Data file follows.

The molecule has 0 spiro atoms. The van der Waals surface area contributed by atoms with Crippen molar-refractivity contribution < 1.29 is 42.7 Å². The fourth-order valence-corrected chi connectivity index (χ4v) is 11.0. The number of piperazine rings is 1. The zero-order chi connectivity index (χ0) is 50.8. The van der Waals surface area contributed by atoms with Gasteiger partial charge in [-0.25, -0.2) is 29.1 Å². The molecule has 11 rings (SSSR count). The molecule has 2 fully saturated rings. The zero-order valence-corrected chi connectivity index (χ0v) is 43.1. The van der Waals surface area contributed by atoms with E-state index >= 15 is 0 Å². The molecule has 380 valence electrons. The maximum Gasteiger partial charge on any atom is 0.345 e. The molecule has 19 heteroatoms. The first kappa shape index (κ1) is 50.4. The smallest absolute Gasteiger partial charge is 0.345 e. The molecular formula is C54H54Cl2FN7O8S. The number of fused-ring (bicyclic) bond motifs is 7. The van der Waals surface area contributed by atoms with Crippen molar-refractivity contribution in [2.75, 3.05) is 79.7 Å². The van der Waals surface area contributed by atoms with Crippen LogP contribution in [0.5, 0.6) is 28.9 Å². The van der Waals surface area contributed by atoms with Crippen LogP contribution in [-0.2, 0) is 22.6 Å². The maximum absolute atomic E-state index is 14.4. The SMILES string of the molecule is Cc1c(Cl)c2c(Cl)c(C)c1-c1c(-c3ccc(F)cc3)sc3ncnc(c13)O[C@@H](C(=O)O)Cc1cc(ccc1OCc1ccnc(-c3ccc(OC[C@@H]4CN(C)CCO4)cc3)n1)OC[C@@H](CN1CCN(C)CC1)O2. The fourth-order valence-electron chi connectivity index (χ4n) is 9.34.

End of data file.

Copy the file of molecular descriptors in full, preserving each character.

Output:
The molecule has 0 spiro atoms. The van der Waals surface area contributed by atoms with Crippen molar-refractivity contribution < 1.29 is 42.7 Å². The fourth-order valence-corrected chi connectivity index (χ4v) is 11.0. The number of piperazine rings is 1. The zero-order chi connectivity index (χ0) is 50.8. The van der Waals surface area contributed by atoms with Gasteiger partial charge in [-0.25, -0.2) is 29.1 Å². The molecule has 11 rings (SSSR count). The molecule has 2 fully saturated rings. The zero-order valence-corrected chi connectivity index (χ0v) is 43.1. The van der Waals surface area contributed by atoms with E-state index >= 15 is 0 Å². The molecule has 380 valence electrons. The maximum Gasteiger partial charge on any atom is 0.345 e. The molecule has 19 heteroatoms. The first kappa shape index (κ1) is 50.4. The smallest absolute Gasteiger partial charge is 0.345 e. The molecular formula is C54H54Cl2FN7O8S. The number of fused-ring (bicyclic) bond motifs is 7. The van der Waals surface area contributed by atoms with Crippen molar-refractivity contribution in [2.75, 3.05) is 79.7 Å². The van der Waals surface area contributed by atoms with Crippen LogP contribution in [0.5, 0.6) is 28.9 Å². The van der Waals surface area contributed by atoms with Crippen LogP contribution in [-0.2, 0) is 22.6 Å². The maximum absolute atomic E-state index is 14.4. The SMILES string of the molecule is Cc1c(Cl)c2c(Cl)c(C)c1-c1c(-c3ccc(F)cc3)sc3ncnc(c13)O[C@@H](C(=O)O)Cc1cc(ccc1OCc1ccnc(-c3ccc(OC[C@@H]4CN(C)CCO4)cc3)n1)OC[C@@H](CN1CCN(C)CC1)O2. The fourth-order valence-electron chi connectivity index (χ4n) is 9.34.